| Visual Cue
| Slide 1
|| Welcome to the spoken tutorial on block diagram creation using Xfig
| Slide 2
|| In this tutorial, we will explain how to create block diagrams of the type given below
| Slide 3
|| We will see the tools required for this purpose:
I shall use Xfig, a block diagram manipulation tool
I am using version 3.2, patch level 5
I will also use the terminal and a pdf browser.
| Slide 4
|| I am creating this tutorial on Mac OS X.
Xfig works on Linux and Windows also.
Installation on Linux is the easiest of all.
The procedure to use Xfig is the same in all three.
| Slide 5
|| It is recommended to use a three button mouse for Xfig
But one or two button mouse can also be configured to work
| Slide 6
Tab 1 of browser
Table of Contents
| The user manual for Xfig is available on the web.
Let us see it. We can see the introduction to Xfig in this page.
We can see the Table of Contents of this manual here.
Let us click it.
We can see the details of the people who created Xfig here.
Let us see this page.
| Slide 7
At the terminal
Back to slide 7
| I will now explain the screen configuration for this tutorial.
It has the slides, Xfig, internet browser – Firefox and the terminal.
This is the command I used to invoke Xfig on Mac.
These are arranged in an overlapping fashion, for easy switch from one to the other.
The listener can easily see the switch happening – no need for guess work.
| Slide 8
|| Let us start with Xfig
| LHS panel
|| The left hand side of Xfig worksheet has the “drawing mode panel”.
The buttons on top half of this panel can be used to create different objects.
The ones in the bottom are used to work with them.
| Top left
|| Using the buttons at the top, one can carry out file and edit operations
| Central portion
|| The space in the centre is known as the canvas.
This is where the figure will be created.
| Click Grid Mode
|| Let us now get started with drawing.
The first thing I will do is to put the grids on the canvas.
I do this by clicking on the “grid mode” button, at the bottom.
We can choose different grid sizes. I will choose the middle one.
Grids help align the different objects that we would place.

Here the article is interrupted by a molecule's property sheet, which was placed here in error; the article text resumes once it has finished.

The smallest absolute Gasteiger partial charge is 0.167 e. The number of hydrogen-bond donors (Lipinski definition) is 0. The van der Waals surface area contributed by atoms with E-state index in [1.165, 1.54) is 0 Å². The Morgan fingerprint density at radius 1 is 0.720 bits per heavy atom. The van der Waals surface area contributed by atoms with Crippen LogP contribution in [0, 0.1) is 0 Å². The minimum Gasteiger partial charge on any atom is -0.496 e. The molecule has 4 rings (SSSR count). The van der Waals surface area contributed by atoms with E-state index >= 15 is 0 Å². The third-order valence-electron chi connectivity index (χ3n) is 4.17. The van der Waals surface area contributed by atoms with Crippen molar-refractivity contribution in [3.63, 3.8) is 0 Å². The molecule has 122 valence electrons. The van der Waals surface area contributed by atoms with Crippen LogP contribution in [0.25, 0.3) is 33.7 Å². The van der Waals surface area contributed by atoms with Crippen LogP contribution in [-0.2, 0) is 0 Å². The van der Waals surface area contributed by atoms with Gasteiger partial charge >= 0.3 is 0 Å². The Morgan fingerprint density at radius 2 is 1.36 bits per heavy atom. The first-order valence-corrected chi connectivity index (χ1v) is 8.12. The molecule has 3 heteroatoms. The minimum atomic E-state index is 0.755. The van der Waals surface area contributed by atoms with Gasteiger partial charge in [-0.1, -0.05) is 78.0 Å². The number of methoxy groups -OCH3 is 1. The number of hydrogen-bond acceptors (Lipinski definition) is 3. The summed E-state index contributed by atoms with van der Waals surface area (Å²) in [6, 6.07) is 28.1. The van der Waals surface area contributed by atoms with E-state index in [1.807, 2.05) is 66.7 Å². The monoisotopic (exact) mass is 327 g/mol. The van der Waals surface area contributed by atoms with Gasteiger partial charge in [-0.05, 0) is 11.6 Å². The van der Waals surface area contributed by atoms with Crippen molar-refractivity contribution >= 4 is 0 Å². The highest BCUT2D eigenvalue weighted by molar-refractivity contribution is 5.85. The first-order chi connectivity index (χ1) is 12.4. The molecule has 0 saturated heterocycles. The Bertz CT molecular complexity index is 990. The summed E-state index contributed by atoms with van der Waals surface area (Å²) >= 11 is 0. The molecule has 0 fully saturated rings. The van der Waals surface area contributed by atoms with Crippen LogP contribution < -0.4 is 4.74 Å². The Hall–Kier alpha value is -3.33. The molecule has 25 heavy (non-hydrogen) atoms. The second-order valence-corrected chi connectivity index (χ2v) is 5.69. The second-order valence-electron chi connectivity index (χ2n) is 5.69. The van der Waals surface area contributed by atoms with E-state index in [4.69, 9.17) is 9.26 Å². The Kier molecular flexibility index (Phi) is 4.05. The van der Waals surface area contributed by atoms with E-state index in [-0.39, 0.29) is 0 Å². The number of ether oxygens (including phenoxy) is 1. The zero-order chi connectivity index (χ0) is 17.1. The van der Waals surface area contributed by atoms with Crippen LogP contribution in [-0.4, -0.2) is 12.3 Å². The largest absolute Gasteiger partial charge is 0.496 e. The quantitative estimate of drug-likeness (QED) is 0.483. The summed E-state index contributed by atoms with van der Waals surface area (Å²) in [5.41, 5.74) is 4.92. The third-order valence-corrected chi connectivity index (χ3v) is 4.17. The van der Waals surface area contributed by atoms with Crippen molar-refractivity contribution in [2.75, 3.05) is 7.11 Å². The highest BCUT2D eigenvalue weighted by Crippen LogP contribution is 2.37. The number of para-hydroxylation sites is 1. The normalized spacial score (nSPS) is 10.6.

In this tutorial, by clicking, I mean clicking the left mouse button and releasing it.
Similarly, selecting or choosing a button would mean that you have to click it with the left mouse.
If a different action is required, I will state it explicitly.
| Click Box
|| As our diagram should have a box, let us choose the “box symbol” with sharp corners, from the “left hand side panel”
We will go to the place where we want to place the box.
We will click the mouse at this point.
This selects the north west corner of the box.
Move the mouse to the opposite end until the box is of the size we want.
Once the box is of right size, we can click the mouse once again.
The box is now created.
|| We will now explain how to use the “Edit” feature of Xfig
Using this, we will increase the thickness of the box.
| Edit button
|| Let us press the “edit button” in the left hand panel.
We see that all the key points of the box are displayed.
Let us click on any one of these points and thus select the box.
A dialog box opens.
We will take the mouse to the “Width” box.
Make sure that the mouse pointer stays within the box.
Let us delete the default value of 1.
The contents of this box cannot be changed if the mouse is not inside the box.
If the mouse moves away at any time of entry in the box, please bring it inside and continue typing.
Let us now enter 2.
We click the “Done”. Let me show you this.
Click the “Done” and leave the dialog box.
We see that the thickness of the box has increased.
|| We would now want to enter lines with arrows.
|| Let us choose the “polyline button” from the left hand side panel.
| Bottom buttons
|| The panel at the bottom is known as the attributes panel.